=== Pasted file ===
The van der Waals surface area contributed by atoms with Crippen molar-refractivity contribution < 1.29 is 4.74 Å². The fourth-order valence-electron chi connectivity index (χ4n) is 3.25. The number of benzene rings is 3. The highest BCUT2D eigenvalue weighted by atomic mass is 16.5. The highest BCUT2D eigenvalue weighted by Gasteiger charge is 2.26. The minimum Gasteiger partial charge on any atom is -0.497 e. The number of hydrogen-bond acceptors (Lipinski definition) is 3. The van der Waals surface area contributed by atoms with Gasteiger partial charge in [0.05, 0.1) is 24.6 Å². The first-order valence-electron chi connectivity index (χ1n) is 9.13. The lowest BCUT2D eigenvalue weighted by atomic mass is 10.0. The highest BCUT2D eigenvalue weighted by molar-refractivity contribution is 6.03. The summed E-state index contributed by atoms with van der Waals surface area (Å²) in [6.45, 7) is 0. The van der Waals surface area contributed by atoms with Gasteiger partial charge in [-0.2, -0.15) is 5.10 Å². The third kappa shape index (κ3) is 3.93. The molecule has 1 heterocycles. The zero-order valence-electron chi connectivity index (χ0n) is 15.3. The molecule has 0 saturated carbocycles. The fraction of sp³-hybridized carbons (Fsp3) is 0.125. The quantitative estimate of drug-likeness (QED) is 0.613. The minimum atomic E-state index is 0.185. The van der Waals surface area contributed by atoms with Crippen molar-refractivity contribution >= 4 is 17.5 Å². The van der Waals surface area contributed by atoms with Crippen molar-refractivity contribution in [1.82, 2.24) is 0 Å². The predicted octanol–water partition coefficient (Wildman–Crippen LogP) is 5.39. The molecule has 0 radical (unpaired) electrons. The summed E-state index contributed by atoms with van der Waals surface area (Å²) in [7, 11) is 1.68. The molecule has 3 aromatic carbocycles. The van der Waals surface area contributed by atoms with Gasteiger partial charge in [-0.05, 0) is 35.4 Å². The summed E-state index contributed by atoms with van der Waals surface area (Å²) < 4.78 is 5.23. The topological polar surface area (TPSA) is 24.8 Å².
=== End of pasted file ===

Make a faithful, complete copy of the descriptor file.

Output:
The van der Waals surface area contributed by atoms with Crippen molar-refractivity contribution < 1.29 is 4.74 Å². The fourth-order valence-electron chi connectivity index (χ4n) is 3.25. The number of benzene rings is 3. The highest BCUT2D eigenvalue weighted by atomic mass is 16.5. The highest BCUT2D eigenvalue weighted by Gasteiger charge is 2.26. The minimum Gasteiger partial charge on any atom is -0.497 e. The number of hydrogen-bond acceptors (Lipinski definition) is 3. The van der Waals surface area contributed by atoms with Gasteiger partial charge in [0.05, 0.1) is 24.6 Å². The first-order valence-electron chi connectivity index (χ1n) is 9.13. The lowest BCUT2D eigenvalue weighted by atomic mass is 10.0. The highest BCUT2D eigenvalue weighted by molar-refractivity contribution is 6.03. The summed E-state index contributed by atoms with van der Waals surface area (Å²) in [6.45, 7) is 0. The van der Waals surface area contributed by atoms with Gasteiger partial charge in [-0.2, -0.15) is 5.10 Å². The third kappa shape index (κ3) is 3.93. The molecule has 1 heterocycles. The zero-order valence-electron chi connectivity index (χ0n) is 15.3. The molecule has 0 saturated carbocycles. The fraction of sp³-hybridized carbons (Fsp3) is 0.125. The quantitative estimate of drug-likeness (QED) is 0.613. The minimum atomic E-state index is 0.185. The van der Waals surface area contributed by atoms with Crippen molar-refractivity contribution >= 4 is 17.5 Å². The van der Waals surface area contributed by atoms with Crippen molar-refractivity contribution in [1.82, 2.24) is 0 Å². The predicted octanol–water partition coefficient (Wildman–Crippen LogP) is 5.39. The molecule has 0 radical (unpaired) electrons. The summed E-state index contributed by atoms with van der Waals surface area (Å²) in [7, 11) is 1.68. The molecule has 3 aromatic carbocycles. The van der Waals surface area contributed by atoms with Gasteiger partial charge in [-0.05, 0) is 35.4 Å². The summed E-state index contributed by atoms with van der Waals surface area (Å²) < 4.78 is 5.23. The topological polar surface area (TPSA) is 24.8 Å².